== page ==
The Netflix series “Devilman Crybaby” is a loose retelling of the original “Devilman” story as it appeared in the manga and in its 1970s adaptation. While many of the narrative beats remain the same, others were added or rearranged or simply told in different ways according to the vision of the director. “Amon” has a similar goal in mind to that, though it sticks stylistically much closer to its source material. As this is only a part of a larger story, watching this film is improved by already having a familiarity with the series.
“Amon” picks up well into the story. The people of the world are aware of the existence of demons, and panic is tightening its grip. They are not aware, however, of the difference between a demon and a devilman; a devilman is a person that a demon has tried to possess, but who has remained in control of their humanity. They possess the heart of a human and the body of a demon. Akira Fudo is one such being, and he has sought to protect humanity from the demons that would prey on them despite the hatred and bigotry that he and his loved ones experience. Or he does for a while, until humans begin to do more and more horrifying things and he is forced to question whether they deserve to be saved.
The “Devilman” series is marked by grotesque sexuality and graphic violence, and this film that focuses primarily on the conflict between Akira and the demon attempting to possess him is no different in that regard. Sequences can be downright difficult to watch, and the bleak portrait it paints of humanity will leave you wondering who the real monsters actually are.
“Ghost in the Shell” is one of the most influential cyberpunk films ever made, a reputation it absolutely deserves.
Ghost in the Shell
Compared to “Amon: The Darkside of Devilman,” “Ghost in the Shell” can feel downright optimistic. Set in a cyberpunk dystopian future, it is also concerned with what it means to be human, but it focuses its gaze more specifically on memory and identity in a technological age. When machines have advanced to a point where they can be used to perfectly simulate a human life, how can you tell that anything you remember is even real? It is set in a world where the human body can be cybernetically augmented, or even replaced entirely, and where a mechanical casing for the human brain allows access to the internet. Your consciousness is the ghost in the shell that is your body.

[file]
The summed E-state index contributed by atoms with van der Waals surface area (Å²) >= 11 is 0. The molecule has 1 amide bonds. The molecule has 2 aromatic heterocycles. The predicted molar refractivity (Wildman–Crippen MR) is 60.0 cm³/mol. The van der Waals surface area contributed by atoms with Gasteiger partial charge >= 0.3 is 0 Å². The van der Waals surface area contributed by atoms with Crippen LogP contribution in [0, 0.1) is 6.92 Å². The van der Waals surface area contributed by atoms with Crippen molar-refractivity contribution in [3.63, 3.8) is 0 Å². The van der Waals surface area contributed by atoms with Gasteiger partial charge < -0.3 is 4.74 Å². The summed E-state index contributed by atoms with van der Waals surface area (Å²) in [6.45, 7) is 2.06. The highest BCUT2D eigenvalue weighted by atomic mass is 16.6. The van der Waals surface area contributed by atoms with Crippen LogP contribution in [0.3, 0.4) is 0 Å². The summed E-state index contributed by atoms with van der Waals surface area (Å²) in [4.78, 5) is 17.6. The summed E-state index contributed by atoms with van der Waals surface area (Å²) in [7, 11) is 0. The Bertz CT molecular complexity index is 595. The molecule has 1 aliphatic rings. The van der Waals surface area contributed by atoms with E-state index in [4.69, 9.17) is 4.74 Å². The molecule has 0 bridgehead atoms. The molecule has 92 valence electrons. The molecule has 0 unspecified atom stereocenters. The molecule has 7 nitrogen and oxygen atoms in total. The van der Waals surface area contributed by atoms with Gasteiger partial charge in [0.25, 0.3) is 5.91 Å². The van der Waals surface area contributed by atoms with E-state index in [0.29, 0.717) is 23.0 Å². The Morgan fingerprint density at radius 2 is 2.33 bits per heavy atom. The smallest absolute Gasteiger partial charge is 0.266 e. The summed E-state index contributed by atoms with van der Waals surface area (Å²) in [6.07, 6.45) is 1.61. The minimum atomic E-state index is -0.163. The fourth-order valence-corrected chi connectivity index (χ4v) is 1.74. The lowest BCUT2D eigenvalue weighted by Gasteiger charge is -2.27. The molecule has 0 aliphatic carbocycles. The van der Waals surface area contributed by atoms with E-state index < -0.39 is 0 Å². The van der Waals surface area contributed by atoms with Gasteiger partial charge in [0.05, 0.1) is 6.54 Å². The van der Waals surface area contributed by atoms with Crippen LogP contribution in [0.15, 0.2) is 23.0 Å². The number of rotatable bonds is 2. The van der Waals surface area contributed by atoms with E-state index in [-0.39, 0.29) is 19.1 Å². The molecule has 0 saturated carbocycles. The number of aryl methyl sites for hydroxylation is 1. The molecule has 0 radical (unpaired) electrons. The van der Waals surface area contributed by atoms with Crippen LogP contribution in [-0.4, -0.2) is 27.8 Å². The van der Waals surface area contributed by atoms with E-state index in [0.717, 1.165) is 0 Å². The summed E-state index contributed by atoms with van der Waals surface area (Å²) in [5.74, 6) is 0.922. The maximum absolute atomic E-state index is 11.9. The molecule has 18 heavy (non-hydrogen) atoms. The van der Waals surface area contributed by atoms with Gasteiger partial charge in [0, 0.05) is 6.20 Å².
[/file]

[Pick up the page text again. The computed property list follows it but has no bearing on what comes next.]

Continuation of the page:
These are the themes explored over the course of the story. Said story follows Major Mokoto Kusanagi, a synthetic cyber-enhanced human as she hunts the Puppet Master, one of the most wanted criminals in the world. There isn’t much more that can be said about the film without spoiling the plot, but its influence in cyberpunk fiction since its release is staggering, and anyone interested in the genre who has not already watched this movie absolutely should.
“Rio 2096” is a unique tale of love, loss, and violence told over several lifetimes against Brazil’s rich socio-political backdrop.
Rio 2096: A Story of Love and Fury
Like “Ghost in the Shell,” “Rio 2096: A Story of Love and Fury” is aptly named. It is a love story told over the span of six hundred years between an immortal warrior and his beloved. Said story is told during three key times in Brazil’s past and one in the future: during the arrival of Portuguese colonizers, during the heyday of slavery, during the height of Brazil’s authoritarian military dictatorship, and in the year 2096 when Rio de Janeiro has developed into a sprawling futuristic metropolis.
It is a mythic story about human frailty and perseverance that encapsulates Brazil’s struggles with sociopolitical strife, subjugation, and urban sprawl. It uses both hand-drawn characters and computer-generated backgrounds to create scenes that are simultaneously intimate and otherworldly. Director Luiz Bolognesi uses a variety of animation techniques that evoke a complex, pessimistic, and beautiful portrait of humanity in all its variety. It is as much as story of struggle as it is one of survival, of finding the moments that are worth living for in even the bleakest of times, and of fighting oppression. And that complexity is mainly possible here because of the way it has been animated. And as with every other film on this list there is no shortage of sex or violence, and especially here the push against censorship, the push to transgress is essential to the story.